How Can I Get on the Pill Without Telling My Parents?enteens out what the experts have to say.the pill, getting on the pill, taking the pill, contraception, contraceptive, protection, abstinence, condoms, rubbers, birth control pills, withdrawal, emergency contraception, does the pill protect against stds?, protection against stds, preventing pregnancy, not get pregnant, intercourse, sex, having sex, sexually transmitted diseases, side effects of the pill, pelvic exam, gynecologist, pill packs, mini pill, seasonale, cervix, vagina, penis, ovulation, menstruation, family planning, estrogen, progesterone, minipill, cost of the birth control pill, how much does the pill cost?, getting on the pill, going on the pill, taking birth control pills, side effects of birth control pills05/18/200708/01/201808/01/2018Larissa Hirsch, MD08/01/20182a68bf82-bbf6-47e3-9714-c5c65876def5<p><em>I want to start using birth control but I don't want to tell my parents I'm having sex. Where/how can I get it without them finding out?<br /> </em>– <em>Bethany*</em></p> <p>It can be hard for teens to talk to their parents about being sexually active. But surprisingly, many parents are open to discussing sex and birth control, especially if you show them that you want to act responsibly.</p> <p>But if you feel like you can't talk to your parents, you can still look into birth control options and get sexual-health care. Make an appointment with your general doctor or gynecologist . Or you can go to your local Planned Parenthood (or student health center if your school has one). Don't be afraid to discuss birth control or sex with your doctor. Thanks to doctor–patient confidentiality, your doc can't talk to your parents about these topics without your permission.</p> <p>The <a href="">Pill</a> is covered by most <a href="">health insurance</a>, but if you are on your parents' plan, they may know if insurance pays for it. If you want to pay for the Pill yourself, it's about $15 to $50 a month, depending on the type.</p> <p>If you do go on the Pill, you still need to make sure your partner always wears a <a href="">condom</a> to protect against <a href="">STDs</a>. Many Planned Parenthoods and student centers have condoms for either next-to-nothing or free.</p> <p>If you've already had sex, make sure to <a href="">be tested</a> for STDs. STDs don't always cause symptoms, so people can be infected without even knowing it.</p> <p><em>*Names have been changed to protect user privacy.</em></p>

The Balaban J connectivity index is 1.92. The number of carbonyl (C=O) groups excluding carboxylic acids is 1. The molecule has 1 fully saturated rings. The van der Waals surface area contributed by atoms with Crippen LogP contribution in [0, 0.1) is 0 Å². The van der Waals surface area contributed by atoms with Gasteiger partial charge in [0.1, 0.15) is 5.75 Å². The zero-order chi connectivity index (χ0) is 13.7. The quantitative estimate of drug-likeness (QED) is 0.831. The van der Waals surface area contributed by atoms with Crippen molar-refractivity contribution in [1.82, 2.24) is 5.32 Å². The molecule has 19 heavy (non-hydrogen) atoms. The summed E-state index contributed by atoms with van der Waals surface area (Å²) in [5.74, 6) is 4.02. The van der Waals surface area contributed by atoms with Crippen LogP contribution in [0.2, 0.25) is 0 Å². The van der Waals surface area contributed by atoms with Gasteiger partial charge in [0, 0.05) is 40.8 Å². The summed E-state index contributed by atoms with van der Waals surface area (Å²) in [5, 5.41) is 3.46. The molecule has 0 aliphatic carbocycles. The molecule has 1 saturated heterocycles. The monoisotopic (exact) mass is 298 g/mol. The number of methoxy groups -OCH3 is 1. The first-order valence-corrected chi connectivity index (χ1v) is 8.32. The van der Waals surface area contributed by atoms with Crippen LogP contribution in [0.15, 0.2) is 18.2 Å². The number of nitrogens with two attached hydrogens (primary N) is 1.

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kh:age-teenThirteenToNineteenkh:clinicalDesignation-adolescentMedicinekh:genre-qAndAkh:primaryClinicalDesignation-adolescentMedicineBirth Control, Pregnancy & STD Q&A for Teens